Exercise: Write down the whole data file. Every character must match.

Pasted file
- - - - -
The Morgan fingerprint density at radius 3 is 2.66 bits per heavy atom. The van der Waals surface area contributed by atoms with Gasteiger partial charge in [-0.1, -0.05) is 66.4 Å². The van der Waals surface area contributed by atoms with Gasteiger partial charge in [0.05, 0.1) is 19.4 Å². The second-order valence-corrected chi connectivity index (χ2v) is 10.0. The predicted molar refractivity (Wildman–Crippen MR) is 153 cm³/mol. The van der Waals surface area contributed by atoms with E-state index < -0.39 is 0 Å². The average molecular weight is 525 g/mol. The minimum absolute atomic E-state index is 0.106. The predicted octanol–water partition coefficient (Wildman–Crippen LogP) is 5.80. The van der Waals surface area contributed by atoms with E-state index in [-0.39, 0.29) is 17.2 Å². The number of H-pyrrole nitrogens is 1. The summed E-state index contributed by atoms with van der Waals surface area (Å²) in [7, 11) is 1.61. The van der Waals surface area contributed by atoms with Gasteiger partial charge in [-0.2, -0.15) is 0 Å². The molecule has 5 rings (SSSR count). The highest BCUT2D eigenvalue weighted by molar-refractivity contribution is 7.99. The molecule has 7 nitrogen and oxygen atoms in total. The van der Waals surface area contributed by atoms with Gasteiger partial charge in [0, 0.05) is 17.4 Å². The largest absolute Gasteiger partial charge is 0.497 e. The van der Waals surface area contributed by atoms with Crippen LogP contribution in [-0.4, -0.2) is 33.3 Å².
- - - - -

The Morgan fingerprint density at radius 3 is 2.66 bits per heavy atom. The van der Waals surface area contributed by atoms with Gasteiger partial charge in [-0.1, -0.05) is 66.4 Å². The van der Waals surface area contributed by atoms with Gasteiger partial charge in [0.05, 0.1) is 19.4 Å². The second-order valence-corrected chi connectivity index (χ2v) is 10.0. The predicted molar refractivity (Wildman–Crippen MR) is 153 cm³/mol. The van der Waals surface area contributed by atoms with E-state index < -0.39 is 0 Å². The average molecular weight is 525 g/mol. The minimum absolute atomic E-state index is 0.106. The predicted octanol–water partition coefficient (Wildman–Crippen LogP) is 5.80. The van der Waals surface area contributed by atoms with E-state index in [-0.39, 0.29) is 17.2 Å². The number of H-pyrrole nitrogens is 1. The summed E-state index contributed by atoms with van der Waals surface area (Å²) in [7, 11) is 1.61. The van der Waals surface area contributed by atoms with Gasteiger partial charge in [-0.2, -0.15) is 0 Å². The molecule has 5 rings (SSSR count). The highest BCUT2D eigenvalue weighted by molar-refractivity contribution is 7.99. The molecule has 7 nitrogen and oxygen atoms in total. The van der Waals surface area contributed by atoms with Gasteiger partial charge in [0, 0.05) is 17.4 Å². The largest absolute Gasteiger partial charge is 0.497 e. The van der Waals surface area contributed by atoms with Crippen LogP contribution in [-0.4, -0.2) is 33.3 Å².